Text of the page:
Imran Mahmood – Ask The Author

Imran Mahmood was born in Liverpool in 1969 to first generation Pakistani parents. He has been working on the criminal bar

in London for over 20 years and regularly appears in jury trials across the country dealing in serious and complex criminal cases.

He now lives in South East London with his wife and is currently plotting a second novel.  You can follow Imran on Twitter here

Firstly huge congratulations on the incredible success of your debut novel You Don’t Know Me which as you know I read and LOVED. Can you please tell my readers more about the book and what the inspiration behind it is?

This is crime novel that puts the reader in the jury box. The defendant is a young guy on trial for murder. He sacks his QC just before closing speeches because he wants the jury to know the ‘whole truth’ as he sees it and the QC thinks it’s too dangerous. The defendant then does the closing speech himself and in it he tells his story directly to the reader and explains why despite the evidence he is not guilty of murder and how the evidence can all be explained away if only the jury could step into his shoes a while.

Can you tell us your journey from the original idea of the book to actually being published and any advice for aspiring authors out there?

I was very lucky in many ways. I sent 50 pages of the MS out to a few agents and all of them got back to me really swiftly. I very quickly picked the brilliant Camilla Wray from Darley Anderson as my lit agent. She really understood what I was trying to do with the book and she is just an amazing agent (and editor actually). So the first bit of advice would be to get a good agent that understands your vision and who can really champion your book. The next stage involves putting, with the agent’s help, the MS into shape for submission to the publishers. Once the publishers accept it, they usually do their own edits, a structural edit followed by a copy edit and finally there’s a proof edit!. So the whole journey from laptop to hardback took something like 5 years. The best advice I can give if I am qualified to give any advice, is to say finish the first draft and then if you believe in your book put everything you can behind it – (not money!). And be patient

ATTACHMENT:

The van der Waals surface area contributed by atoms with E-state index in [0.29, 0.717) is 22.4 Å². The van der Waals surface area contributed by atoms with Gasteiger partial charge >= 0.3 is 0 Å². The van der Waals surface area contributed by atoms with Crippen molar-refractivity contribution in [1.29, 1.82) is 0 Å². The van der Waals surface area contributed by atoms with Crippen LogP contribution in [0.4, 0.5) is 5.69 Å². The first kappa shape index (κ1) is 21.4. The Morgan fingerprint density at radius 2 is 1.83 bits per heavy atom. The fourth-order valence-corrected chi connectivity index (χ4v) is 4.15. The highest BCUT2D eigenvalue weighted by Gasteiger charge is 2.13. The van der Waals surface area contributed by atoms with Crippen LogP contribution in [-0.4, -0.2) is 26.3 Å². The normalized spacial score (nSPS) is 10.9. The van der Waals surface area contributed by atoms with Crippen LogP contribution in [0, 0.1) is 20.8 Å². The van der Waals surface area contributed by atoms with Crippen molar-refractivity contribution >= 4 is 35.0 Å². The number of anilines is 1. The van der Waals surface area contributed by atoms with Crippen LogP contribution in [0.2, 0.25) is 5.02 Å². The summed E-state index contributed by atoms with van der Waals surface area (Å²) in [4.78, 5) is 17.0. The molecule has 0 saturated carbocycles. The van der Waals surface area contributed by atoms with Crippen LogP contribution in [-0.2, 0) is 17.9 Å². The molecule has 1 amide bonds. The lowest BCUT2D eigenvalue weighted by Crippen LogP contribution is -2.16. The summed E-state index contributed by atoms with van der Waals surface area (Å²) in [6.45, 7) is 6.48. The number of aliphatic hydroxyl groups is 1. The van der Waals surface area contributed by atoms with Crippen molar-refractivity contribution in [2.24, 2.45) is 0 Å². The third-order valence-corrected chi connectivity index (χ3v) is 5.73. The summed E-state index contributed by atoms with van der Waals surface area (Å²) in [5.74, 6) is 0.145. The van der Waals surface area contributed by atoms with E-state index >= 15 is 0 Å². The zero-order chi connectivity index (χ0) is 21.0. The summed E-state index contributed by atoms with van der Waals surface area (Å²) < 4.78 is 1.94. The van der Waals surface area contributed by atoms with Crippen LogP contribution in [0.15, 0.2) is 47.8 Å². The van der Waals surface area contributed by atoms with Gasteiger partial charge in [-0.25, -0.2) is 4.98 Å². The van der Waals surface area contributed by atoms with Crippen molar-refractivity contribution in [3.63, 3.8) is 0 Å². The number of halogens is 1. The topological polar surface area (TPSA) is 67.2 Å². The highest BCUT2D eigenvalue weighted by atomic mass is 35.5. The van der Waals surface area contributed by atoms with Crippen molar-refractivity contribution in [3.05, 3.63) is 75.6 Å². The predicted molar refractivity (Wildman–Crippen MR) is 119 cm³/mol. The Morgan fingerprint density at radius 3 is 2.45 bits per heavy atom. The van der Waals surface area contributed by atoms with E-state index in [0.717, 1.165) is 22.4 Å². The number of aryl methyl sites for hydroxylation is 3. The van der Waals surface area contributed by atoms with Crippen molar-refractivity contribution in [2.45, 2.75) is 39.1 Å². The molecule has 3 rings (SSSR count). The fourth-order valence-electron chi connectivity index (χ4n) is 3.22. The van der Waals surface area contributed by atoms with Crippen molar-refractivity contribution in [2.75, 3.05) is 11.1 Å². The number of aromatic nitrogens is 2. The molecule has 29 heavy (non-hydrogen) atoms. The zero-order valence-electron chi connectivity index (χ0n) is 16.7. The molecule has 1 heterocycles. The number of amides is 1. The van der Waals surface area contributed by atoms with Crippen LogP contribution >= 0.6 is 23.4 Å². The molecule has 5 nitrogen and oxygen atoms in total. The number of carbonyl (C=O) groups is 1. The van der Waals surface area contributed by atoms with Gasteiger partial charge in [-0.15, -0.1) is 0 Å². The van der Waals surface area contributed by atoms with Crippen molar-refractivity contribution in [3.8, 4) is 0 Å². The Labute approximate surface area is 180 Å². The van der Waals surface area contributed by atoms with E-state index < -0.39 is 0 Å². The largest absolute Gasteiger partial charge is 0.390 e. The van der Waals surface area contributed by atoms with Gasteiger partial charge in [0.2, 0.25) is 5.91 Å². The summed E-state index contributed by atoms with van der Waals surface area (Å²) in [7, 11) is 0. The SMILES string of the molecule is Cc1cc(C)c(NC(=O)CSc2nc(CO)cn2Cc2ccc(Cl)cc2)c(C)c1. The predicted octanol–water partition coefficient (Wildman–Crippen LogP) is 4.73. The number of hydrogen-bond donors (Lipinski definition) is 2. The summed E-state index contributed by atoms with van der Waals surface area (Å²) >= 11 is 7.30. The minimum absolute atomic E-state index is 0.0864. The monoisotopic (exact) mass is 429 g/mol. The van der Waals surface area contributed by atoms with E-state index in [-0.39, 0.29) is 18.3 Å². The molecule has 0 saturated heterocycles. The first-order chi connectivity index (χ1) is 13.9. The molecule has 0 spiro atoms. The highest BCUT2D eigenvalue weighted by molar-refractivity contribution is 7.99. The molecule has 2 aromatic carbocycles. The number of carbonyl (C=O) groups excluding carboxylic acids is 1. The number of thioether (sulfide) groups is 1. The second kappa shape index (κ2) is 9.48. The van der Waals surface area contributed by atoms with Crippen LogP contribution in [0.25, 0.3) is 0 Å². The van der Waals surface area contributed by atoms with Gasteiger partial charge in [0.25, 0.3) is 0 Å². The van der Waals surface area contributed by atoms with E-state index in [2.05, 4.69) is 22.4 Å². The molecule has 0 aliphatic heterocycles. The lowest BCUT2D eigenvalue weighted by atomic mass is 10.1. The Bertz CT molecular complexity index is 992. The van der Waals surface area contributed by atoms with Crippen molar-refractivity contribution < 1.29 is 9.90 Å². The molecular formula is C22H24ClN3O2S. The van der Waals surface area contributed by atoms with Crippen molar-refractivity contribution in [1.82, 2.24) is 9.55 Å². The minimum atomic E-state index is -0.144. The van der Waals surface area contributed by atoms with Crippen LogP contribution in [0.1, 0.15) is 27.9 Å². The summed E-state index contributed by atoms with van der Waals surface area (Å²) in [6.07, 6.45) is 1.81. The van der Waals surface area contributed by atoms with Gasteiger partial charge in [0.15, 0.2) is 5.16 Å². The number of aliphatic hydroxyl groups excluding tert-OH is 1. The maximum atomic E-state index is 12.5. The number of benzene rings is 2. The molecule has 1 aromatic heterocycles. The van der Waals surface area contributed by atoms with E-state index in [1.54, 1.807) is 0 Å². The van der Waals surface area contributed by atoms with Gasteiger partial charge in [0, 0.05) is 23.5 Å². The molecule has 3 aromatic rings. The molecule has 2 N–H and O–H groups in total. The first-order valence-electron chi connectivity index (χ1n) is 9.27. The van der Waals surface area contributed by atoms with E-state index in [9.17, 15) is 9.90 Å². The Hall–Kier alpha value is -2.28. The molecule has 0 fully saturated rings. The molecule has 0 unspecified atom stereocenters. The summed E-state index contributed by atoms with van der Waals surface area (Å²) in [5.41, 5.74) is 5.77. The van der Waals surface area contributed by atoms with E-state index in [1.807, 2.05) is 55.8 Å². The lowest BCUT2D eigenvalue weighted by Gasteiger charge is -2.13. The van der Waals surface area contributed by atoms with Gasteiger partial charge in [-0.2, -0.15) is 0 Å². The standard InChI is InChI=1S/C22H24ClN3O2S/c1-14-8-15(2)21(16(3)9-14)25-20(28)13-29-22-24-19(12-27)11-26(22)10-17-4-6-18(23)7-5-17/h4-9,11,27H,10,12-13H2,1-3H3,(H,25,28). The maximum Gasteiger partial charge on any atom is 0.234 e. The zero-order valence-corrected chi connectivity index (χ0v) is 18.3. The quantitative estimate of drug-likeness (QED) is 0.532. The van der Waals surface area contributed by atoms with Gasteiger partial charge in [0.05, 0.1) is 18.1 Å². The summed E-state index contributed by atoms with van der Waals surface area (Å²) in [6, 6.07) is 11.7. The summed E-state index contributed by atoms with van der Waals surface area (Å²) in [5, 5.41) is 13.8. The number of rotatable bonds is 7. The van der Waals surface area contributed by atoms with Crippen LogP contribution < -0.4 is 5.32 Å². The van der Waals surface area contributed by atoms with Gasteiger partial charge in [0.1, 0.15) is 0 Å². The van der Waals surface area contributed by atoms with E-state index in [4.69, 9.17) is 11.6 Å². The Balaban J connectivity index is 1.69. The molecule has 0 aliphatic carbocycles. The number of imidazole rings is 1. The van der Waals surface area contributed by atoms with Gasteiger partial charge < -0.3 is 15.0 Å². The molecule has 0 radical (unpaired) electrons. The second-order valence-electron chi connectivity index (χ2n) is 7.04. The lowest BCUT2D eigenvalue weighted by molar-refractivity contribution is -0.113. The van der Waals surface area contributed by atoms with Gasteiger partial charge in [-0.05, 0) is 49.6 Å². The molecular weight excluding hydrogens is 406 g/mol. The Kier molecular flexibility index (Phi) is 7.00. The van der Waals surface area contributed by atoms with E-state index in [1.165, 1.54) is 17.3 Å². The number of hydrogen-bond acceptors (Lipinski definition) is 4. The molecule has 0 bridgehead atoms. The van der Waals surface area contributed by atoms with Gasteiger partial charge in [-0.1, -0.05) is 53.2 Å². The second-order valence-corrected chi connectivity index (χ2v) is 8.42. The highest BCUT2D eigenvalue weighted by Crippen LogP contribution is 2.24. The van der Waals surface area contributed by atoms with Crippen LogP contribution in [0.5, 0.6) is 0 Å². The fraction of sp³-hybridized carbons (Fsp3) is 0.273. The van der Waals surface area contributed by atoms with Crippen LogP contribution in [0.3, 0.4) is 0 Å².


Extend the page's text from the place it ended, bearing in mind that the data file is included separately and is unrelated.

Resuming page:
The book has received some incredible reviews from Lee Childs, Tim Weaver, several newspapers and was chosen by The BBC Radio 2 Book Club. How are you dealing with the success and incredible support you’ve received since the book has been published?

I have been so lucky. My agent is fantastic. My publishers are incredible (Michael Joseph at Penguin Random House). However ,the book is truthfully a collaboration so I am really grateful and thrilled at every bit of success but ultimately I don’t count it as my success but rather a shared success between myself and everyone behind the scenes involved in bring the book into the world. You would not believe how many people are directly involved in producing a book, from the agents, to the editors, the publicists, the marketing people, sales people, and that’s not even mentioning the bloggers who do such a lot of hard work that often goes unrecognised.

The portrayal of gang life in the book is both absorbing and heartbreaking. What research did you do to convey such realistic social circumstances that led to the characters’ choices and how true to life it is… and whether there really are these beautiful eloquent people getting sucked into gangs for life?